Some time ago, in our article Connectivity Revolution – Where Exactly India is Heading? , we had argued that after the political unity brought about by the then Home Minister Sardar Patel soon after Independence, a connectivity revolution within India has taken place in the last five years specifically, uniting India extensively via physical infrastructure. On September 10, Prime Minister Narendra Modi and Nepal PM KP Sharma Oli jointly inaugurated South Asia’s first cross-border petroleum products pipeline from Motihari in India to Amlekhgunj in Nepal. This gives us an opportunity to take stock of India’s connectivity initiatives with neighbours in recent times. Here is an emerging picture.
The first-ever cross-border petroleum product pipeline in the South Asia region on September 10, 2019. The project which completed much ahead of its schedule will provide cleaner petroleum products at affordable cost to the people of Nepal, having a capacity of 2 million metric ton per annum.
Bus service between two historical cities, Janakpuri in Nepal which is Sita’s birthplace and Ayodhya in India which is Rama’s birthplace was flagged off in May 2018. This binds the heart of people of two nations culturally and emotionally.
In a sign that confirms that the north-eastern states are becoming a major part of India’s growth story, Tripura started selling its surplus power to Nepal from June 2019.
India’s not-so-friendly neighbour Pakistan remained a barrier for India to seamlessly connect with Afghanistan and thereby accessing central Asia. In February 2019, Afghanistan sent the first consignment of exports to India through Chabahar port in Iran bypassing Pakistan. Though the talks on the project was started in 2003, it was only post-2014 that the project was put on faster pace.
India having an operational control over Sittwe port of Myanmar has marked a strategic chapter for land-locked Northeastern states. The port developed by India is ensuring Bay of Bengal access to these states. Further, Mizoram-Myanmar Kaladan road is in progress, which will help to deliver the goods shipped from Kolkata to Sittwe port onwards to the Mizoram border through road route, thereby connecting the north-eastern states in a way which is more prudent economically.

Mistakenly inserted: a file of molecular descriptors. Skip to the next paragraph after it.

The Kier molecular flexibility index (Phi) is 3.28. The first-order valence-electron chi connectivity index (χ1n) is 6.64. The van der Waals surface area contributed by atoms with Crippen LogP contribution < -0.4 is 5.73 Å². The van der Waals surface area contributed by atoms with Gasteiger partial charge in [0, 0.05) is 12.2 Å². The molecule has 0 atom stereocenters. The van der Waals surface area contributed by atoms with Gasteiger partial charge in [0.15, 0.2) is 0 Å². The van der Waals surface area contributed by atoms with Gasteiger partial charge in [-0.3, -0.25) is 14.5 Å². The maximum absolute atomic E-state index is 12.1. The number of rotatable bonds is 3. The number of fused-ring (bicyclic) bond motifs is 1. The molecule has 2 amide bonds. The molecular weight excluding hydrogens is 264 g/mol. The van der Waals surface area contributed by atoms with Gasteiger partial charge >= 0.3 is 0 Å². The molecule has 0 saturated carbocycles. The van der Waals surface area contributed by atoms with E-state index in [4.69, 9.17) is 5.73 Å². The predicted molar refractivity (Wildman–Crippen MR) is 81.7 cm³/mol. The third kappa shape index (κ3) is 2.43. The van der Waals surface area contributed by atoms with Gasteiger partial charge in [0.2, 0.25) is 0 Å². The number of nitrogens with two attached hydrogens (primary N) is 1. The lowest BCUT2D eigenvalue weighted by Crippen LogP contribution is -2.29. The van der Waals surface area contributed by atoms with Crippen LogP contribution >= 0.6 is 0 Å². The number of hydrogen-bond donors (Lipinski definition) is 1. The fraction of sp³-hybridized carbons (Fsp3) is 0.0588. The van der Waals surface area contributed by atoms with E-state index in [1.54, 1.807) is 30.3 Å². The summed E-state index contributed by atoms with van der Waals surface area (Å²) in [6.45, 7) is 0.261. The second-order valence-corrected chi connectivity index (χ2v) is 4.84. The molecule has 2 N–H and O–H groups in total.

Another ambitious project India-Myanmar-Thailand Trilateral Highway is in progress. The 1,360 km long trilateral highway will connect Manipur’s Moreh with Mae Sot, Thailand via Myanmar which will boost trade and commerce in the region.
Many physical infrastructure projects with Bangladesh are helping India’s North-eastern states to realise their potential so that they play a role strategically and economically. An agreement on the use of Chittagong and Mongla Ports in Bangladesh for movement of goods to and from India was signed in October 2018. Tripura started supplying power to Bangladesh from 2015.
Considering the fact that China had made major inroads to this island country during the UPA era, there was criticism that India is losing the strategic edge in this region. But post-2014, things have changed for the better. Along with Japan, Sri Lanka entered into an agreement with India in January 2019 to build a container terminal at Colombo. A road and rail link between India’s Rameswaram and Sri Lanka’s Thalaimannar is on the card.
Apart from these, India, Nepal, Bhutan, and Bangladesh have signed a landmark Motor Vehicles Agreement (MVA) for the regulation of passenger, personnel, and cargo vehicular traffic among the four South Asian neighbours in June 2015.
In this age, the concept of connectivity has also expanded majorly to space and India has taken the lead here as well. In 2017, India gifted South Asian Satellite to its neighbours— Bhutan, Afghanistan, Bangladesh, Maldives, Nepal and Sri Lanka— which enabled them to access India’s space technology for their needs.
Some of our previous articles that have dealt with India’s connectivity initiatives on various aspects are worth recalling.